It's probably been 10 years ago now, but I learned to weld through a continuing education class at the local school district. It was two nights a week for a month and they covered everything you could want. And since it was held at the local High School I got to use things I’ll never own myself such as plasma cutters.
I've looked into this, but the continuing education courses at the local community college doesn't have a basic welding course.  They offer some sort of welding certification training, but it's several thousand dollars and I'm not looking to go that far into it.

Thanks for all the suggestions so far. 

Offline cohutt

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Re: Teaching yourself to weld
« Reply #8 on: July 05, 2012, 09:14:00 PM »
I borrowed a basic mig and screwed up some scrap until I could function half way.  I needed to repair and reinforce a bush hog deck and seem to have learned well enough that my brother in law hasn't managed to fubar the decking again.  ;)

It made me decide I wanted a welder of my own but it would have been too much explaining to mrs C at the time. I may pursue next time I have a project that requires one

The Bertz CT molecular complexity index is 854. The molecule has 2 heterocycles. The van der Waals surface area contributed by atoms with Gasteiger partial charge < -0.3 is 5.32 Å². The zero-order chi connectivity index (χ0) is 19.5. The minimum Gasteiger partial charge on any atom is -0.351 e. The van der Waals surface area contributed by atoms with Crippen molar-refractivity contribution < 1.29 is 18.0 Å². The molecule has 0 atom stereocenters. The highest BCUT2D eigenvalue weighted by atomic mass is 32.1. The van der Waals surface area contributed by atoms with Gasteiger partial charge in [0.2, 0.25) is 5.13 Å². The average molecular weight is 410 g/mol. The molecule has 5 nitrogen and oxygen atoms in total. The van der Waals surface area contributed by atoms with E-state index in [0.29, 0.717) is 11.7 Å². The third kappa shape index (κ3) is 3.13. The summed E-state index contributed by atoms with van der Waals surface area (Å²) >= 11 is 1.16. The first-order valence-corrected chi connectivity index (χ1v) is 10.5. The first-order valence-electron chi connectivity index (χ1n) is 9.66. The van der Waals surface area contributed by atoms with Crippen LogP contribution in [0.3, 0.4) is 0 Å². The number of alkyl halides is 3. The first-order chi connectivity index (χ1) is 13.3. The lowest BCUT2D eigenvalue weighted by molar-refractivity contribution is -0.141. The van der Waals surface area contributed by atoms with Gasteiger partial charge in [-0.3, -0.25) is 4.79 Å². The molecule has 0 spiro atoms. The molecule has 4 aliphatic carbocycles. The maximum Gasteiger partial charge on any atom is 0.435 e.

Offline bartsdad

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Re: Teaching yourself to weld
« Reply #9 on: July 06, 2012, 12:42:57 AM »
I will add this , get a quality helmet. A quality ADL (auto darkening lens), even the cheap ones, will make welding easier and protect your eyes.

Offline GlenDickey

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Re: Teaching yourself to weld
« Reply #10 on: July 06, 2012, 01:41:56 AM »
If you are half way handy you will not have any problem teaching yourself to weld. 

I bought this unit and like it; http://www.lowes.com/ProductDisplay?partNumber=256722-1703-K2480-1&langId=-1&storeId=10151&productId=1072945&catalogId=10051&cmRelshp=rel&rel=nofollow&cId=PDIO1